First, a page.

Economic Calendar

Saturday, December 10, 2011

Zynga Says IPO Price Range Affected by Undereperformance of Recent Offers

By Lee Spears - Dec 10, 2011 12:01 PM GMT+0700

Zynga Inc. said the valuation it’s seeking in an initial public offering is 50 percent less than an August fair value estimate after it took into account recent IPOs that have underperformed.

The price range of $8.50 to $10 a share is based on “a review of the offering price and recent aftermarket performance of companies that completed IPOs in 2011,” the company said in a regulatory filing yesterday.

The top end of Zynga’s offering range would value the company at $7 billion, or half the $14.1 billion it said represented its fair value as of August. Groupon Inc., the Chicago-based provider of online coupons, raised $805 million in its IPO last month including an over-allotment option. The shares surged as much as 31 percent in the first weeks of trading before plunging as much as 42 percent from their high.

Angie’s List Inc., the Indianapolis-based operator of a consumer-reviews website, raised $132 million in its IPO last month, including an over-allotment. The shares tumbled as much as 29 percent from a high in public trading.

Groupon and Angie’s List both have recovered this month. Groupon closed yesterday at $23.48, 17 percent above its offering price. Angie’s List closed at $16.03, 23 percent higher than its IPO price.

Game Development

San Francisco-based Zynga’s offering of 100 million shares, set to price on Dec. 15, would be the biggest by a U.S. Internet company since Google Inc. (GOOG) went public in 2004, Bloomberg data show. Zynga may raise about $889 million in the share sale to spend on developing new games and possibly buying companies or technologies, according to its filing.

Zynga had originally planned to seek a higher market value in its IPO, and scaled back after Internet companies including Groupon sank following their debuts, a person with knowledge of the plans said this month. Zynga said its IPO price “was not determined using the methodology used by management and the third party valuation firm to value our stock in August.”

Investors have already put in enough orders to cover all the stock being offered, people familiar with the matter said Dec. 8.

Morgan Stanley and Goldman Sachs Group Inc. are managing the IPO. Zynga’s shares will trade on the Nasdaq Stock Market under the symbol ZNGA.

To contact the reporter on this story: Lee Spears in New York at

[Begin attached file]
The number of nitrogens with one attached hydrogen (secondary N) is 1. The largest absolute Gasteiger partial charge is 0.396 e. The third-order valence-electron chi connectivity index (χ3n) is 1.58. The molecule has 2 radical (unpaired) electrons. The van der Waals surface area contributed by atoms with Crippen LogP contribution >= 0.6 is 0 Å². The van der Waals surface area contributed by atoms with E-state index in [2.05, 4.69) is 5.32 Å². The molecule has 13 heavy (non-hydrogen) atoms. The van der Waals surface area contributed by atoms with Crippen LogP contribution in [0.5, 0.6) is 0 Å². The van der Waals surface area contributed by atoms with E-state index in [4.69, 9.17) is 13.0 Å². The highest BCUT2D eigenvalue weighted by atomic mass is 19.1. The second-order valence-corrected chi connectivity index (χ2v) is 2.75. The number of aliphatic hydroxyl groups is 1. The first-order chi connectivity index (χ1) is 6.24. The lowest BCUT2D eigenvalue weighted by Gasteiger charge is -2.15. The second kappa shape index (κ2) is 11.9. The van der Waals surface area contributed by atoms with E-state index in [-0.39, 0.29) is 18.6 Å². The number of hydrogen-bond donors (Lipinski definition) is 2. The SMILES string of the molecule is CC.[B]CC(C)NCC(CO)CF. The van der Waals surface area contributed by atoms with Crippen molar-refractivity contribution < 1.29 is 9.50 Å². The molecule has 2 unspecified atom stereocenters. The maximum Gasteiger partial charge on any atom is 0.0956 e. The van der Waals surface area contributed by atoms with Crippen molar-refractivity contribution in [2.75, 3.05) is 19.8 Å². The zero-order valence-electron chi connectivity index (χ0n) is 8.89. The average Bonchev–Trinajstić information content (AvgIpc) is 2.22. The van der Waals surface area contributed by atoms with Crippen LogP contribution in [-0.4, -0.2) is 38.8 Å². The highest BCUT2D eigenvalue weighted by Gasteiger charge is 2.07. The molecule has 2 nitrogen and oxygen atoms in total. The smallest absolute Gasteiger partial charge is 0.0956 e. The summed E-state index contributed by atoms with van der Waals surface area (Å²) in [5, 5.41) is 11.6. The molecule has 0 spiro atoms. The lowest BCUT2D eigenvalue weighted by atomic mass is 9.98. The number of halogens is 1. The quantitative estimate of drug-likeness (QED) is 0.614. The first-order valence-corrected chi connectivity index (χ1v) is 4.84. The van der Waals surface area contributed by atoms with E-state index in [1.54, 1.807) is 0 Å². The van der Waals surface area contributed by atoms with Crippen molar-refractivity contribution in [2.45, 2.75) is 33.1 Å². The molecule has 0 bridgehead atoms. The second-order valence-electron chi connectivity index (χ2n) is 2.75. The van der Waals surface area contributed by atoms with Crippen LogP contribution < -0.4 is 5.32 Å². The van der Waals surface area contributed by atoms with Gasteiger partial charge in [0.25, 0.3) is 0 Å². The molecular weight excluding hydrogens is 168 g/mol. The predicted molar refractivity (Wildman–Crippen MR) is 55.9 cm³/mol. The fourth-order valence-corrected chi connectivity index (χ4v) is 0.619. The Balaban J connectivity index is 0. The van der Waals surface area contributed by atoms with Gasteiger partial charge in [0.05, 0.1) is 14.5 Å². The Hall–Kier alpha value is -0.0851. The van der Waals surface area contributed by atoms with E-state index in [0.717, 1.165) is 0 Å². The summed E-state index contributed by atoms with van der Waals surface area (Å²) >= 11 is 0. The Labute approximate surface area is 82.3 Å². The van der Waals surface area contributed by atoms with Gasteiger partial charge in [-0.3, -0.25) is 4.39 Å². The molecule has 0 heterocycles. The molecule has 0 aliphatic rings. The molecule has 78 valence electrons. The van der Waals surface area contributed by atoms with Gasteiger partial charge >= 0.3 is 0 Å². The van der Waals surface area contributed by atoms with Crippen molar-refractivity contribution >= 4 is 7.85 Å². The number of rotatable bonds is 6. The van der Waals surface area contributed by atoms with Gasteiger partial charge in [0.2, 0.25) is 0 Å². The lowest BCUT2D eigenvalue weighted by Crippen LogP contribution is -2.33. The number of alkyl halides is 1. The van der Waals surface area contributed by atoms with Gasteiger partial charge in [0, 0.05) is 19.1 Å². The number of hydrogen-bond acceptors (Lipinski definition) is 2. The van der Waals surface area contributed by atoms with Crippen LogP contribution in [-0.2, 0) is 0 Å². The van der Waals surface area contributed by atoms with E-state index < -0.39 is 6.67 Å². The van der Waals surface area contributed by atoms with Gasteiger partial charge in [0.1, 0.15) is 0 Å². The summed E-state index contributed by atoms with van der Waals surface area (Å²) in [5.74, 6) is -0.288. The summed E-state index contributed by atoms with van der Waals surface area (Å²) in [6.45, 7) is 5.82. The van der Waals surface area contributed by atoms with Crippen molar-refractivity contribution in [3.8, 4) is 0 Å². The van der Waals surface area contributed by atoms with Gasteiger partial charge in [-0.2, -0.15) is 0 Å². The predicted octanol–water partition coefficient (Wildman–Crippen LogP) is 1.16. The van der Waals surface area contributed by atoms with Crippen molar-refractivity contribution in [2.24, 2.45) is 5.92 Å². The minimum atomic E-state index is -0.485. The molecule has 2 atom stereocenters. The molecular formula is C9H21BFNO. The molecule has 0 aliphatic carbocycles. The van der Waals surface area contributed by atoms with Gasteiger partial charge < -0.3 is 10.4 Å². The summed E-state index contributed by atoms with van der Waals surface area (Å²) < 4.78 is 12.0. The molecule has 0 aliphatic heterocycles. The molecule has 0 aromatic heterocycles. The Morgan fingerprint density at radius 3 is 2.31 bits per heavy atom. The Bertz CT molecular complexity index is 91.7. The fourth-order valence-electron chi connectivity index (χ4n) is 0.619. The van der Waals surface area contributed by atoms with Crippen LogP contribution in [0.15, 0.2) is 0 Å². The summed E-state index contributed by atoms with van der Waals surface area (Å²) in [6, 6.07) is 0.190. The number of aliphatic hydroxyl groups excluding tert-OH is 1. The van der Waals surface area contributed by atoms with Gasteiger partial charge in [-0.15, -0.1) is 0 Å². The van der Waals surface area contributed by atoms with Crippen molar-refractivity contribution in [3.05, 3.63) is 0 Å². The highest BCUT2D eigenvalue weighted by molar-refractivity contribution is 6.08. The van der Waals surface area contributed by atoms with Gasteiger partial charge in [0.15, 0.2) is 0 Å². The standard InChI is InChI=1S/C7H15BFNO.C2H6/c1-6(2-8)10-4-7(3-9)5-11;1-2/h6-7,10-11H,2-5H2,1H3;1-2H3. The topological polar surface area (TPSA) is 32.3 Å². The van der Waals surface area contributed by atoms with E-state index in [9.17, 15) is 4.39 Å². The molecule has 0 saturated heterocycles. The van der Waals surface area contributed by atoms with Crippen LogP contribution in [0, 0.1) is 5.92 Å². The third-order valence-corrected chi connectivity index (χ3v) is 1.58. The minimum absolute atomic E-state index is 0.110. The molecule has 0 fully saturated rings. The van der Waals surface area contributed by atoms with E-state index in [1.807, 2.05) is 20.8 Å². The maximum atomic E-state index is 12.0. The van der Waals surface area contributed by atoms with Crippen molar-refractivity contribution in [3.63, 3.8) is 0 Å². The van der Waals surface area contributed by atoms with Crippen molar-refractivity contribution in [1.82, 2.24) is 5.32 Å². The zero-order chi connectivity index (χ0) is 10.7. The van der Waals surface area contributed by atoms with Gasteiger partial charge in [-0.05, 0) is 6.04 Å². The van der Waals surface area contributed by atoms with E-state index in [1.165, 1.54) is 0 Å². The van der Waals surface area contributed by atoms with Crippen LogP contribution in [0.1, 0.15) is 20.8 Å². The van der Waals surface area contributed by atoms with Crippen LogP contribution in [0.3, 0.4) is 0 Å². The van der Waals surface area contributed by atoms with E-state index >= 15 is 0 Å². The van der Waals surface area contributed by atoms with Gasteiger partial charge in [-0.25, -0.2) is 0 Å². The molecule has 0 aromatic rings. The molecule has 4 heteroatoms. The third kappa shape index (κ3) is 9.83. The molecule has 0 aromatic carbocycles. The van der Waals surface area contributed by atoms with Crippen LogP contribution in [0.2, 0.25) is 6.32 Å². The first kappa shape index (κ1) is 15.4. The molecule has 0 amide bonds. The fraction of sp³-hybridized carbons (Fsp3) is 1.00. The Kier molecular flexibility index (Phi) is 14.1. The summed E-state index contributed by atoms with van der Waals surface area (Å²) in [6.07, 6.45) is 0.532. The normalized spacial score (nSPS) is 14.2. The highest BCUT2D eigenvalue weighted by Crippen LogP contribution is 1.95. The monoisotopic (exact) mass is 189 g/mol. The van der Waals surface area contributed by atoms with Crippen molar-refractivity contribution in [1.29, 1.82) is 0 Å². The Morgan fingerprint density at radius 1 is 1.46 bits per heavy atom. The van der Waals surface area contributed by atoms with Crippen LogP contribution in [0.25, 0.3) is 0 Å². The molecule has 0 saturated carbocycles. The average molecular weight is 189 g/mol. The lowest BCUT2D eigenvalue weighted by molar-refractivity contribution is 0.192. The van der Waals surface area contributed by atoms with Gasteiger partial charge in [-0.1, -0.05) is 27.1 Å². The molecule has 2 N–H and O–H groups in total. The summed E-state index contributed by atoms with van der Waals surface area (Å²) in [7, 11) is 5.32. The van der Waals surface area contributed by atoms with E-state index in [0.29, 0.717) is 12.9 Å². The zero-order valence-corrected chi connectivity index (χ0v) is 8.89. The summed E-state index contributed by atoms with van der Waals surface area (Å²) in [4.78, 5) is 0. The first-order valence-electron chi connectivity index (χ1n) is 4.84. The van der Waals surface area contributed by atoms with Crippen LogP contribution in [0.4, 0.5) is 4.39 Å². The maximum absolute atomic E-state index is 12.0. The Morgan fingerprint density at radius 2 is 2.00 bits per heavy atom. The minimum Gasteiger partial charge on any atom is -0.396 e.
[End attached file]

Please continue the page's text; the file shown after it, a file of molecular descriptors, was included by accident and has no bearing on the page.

To contact the editor responsible for this story: Jennifer Sondag at


Iran Shows Off Downed Spy Drone on TV as U.S. Assesses Loss of Technology

By John Walcott - Dec 10, 2011 2:37 AM GMT+0700

The unmanned RQ-170 Sentinel is still highly classified, yet since one came down in Iran five days ago, it’s a lot less secret.

Three U.S. defense officials said the plane the Iranians displayed on television yesterday appears to be the Lockheed Martin Corp. (LMT) RQ-170 that controllers lost contact with on Dec. 4. The Pentagon and the Central Intelligence Agency have declined to comment on the matter.

Three U.S. intelligence officials said the greatest concern now is that the Iranians will give Russian or Chinese scientists access to the aircraft, which is designed to be virtually invisible to radar and carries advanced communications and surveillance gear.

Studying it may give two technologically sophisticated potential adversaries insight into the unmanned spy plane’s flight controls, communications gear, video equipment and self- destruct, holding pattern or return-to-base mechanisms, officials said. The officials spoke on condition of anonymity because the RQ-170 is part of a Secret Compartmented Intelligence (SCI) program, a classification higher than Top Secret, and because the investigation into the loss of the drone is also classified.

Reverse Engineering

In addition, they said, the remains of the RQ-170 could help the Russians, Chinese, Iranians or others develop Infrared Surveillance and Targeting (IRST) or Doppler radar technology that under some conditions are capable of detecting stealth aircraft such as drones and the new Lockheed Martin F-35s.

There also is a danger that the fallen Sentinel’s shape, special coatings, control surfaces, engine inlet and other unique qualities could help other countries develop or improve their own radar-evading aircraft, such as China’s J-20 stealth fighter.

“There is the potential for reverse engineering, clearly,” Air Force Chief of Staff General Norton Schwartz said yesterday during a taping of the television show “This Week in Defense News,” according to Air Force Times. “Ideally, one would want to maintain the American advantage. That certainly is in our minds.”

If the jet “comes into the possession of a sophisticated adversary, there’s not much the U.S. could do about it,” he said.